Adam Schein had Baltimore Ravens defensive star and NFL icon Ed Reed on his Sirius XM show today and he broke open some news that's bound to happen again as various stars come forward. Put simply, Reed brought up the idea that he might not want to play in 2012:
BREAKING: Reed is not 100% committed to playing this year.— Adam Schein (@AdamSchein) May 17, 2012
Do the Ravens know he isn't 100% committed? Reed says, "I'm sure they will after this interview."— Adam Schein (@AdamSchein) May 17, 2012
Now it's easy to analyze this one way or the other for the Ravens and specifically from Reed's perspective. If Reeds sits out 2012 or even retires, that's a major blow for a team that relies on a tough defense anchored in the back by one of the greatest safeties of his generation.
Yet Reed brings up an interesting point here that most NFL fans and front offices are going to have to come to terms with. As the tragic passing of Junior Seau and other such events brings post-NFL issues to light, certain players are going to have a harder time suiting up for another season than others. If a player has already banked millions, the question has to be asked, "Will I get to enjoy the security I've saved?"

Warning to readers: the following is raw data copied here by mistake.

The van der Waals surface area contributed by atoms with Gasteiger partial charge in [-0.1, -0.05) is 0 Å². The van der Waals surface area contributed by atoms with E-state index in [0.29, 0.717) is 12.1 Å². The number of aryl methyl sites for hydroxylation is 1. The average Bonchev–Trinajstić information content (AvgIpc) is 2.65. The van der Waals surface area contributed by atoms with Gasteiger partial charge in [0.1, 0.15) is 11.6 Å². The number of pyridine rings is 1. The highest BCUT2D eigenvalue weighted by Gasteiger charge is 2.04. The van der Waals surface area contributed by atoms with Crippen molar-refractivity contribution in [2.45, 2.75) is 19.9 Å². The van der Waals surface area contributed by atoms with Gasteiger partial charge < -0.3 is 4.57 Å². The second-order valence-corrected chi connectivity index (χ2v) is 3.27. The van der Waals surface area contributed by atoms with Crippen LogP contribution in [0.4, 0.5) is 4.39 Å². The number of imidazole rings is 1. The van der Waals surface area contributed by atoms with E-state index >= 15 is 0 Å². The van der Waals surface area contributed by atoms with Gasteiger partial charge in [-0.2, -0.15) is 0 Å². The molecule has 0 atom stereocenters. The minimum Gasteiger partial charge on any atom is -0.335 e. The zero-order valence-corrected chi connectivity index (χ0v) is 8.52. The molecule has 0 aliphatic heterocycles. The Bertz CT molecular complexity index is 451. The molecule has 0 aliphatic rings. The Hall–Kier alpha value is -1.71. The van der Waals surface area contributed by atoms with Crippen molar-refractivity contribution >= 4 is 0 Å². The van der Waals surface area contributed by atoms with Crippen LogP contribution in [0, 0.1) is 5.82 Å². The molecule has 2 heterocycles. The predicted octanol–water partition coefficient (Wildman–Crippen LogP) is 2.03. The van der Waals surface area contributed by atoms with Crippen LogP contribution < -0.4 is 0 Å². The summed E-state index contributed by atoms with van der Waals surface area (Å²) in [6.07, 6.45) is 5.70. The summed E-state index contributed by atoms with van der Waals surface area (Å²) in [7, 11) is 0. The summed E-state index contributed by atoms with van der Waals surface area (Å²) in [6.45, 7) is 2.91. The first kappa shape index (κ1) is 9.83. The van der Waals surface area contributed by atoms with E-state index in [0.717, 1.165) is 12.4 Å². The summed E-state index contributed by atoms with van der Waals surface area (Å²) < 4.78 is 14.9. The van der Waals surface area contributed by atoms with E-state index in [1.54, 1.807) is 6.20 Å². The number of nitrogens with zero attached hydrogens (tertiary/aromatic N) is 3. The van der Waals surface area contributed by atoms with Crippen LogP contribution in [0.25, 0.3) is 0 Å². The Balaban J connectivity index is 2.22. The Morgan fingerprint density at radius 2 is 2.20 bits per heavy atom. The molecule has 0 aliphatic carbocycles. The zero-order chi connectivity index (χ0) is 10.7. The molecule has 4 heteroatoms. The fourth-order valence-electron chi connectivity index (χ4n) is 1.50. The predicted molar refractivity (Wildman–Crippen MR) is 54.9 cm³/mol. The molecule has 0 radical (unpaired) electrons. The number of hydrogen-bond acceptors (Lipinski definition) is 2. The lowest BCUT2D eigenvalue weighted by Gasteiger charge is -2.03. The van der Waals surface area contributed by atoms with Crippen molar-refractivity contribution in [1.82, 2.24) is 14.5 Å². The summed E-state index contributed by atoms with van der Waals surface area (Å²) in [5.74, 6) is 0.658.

It's easy to spout of questions about the love of the game, but Reed's questioning and the recent exit of Jacob Bell from the Cincinnati Bengals to start his career after football earlier than anyone expected could become a normal occurrence from year to year. In short, teams like the Chiefs might not just have to think about replacing a player who is naturally going to retire (a la Casey Wiegmann) or to upgrade (a la Eric Winston over Barry Richardson). Instead, an NFL team might have to work to find players who are willing to play knowing that some of the best options just don't want to risk it any more.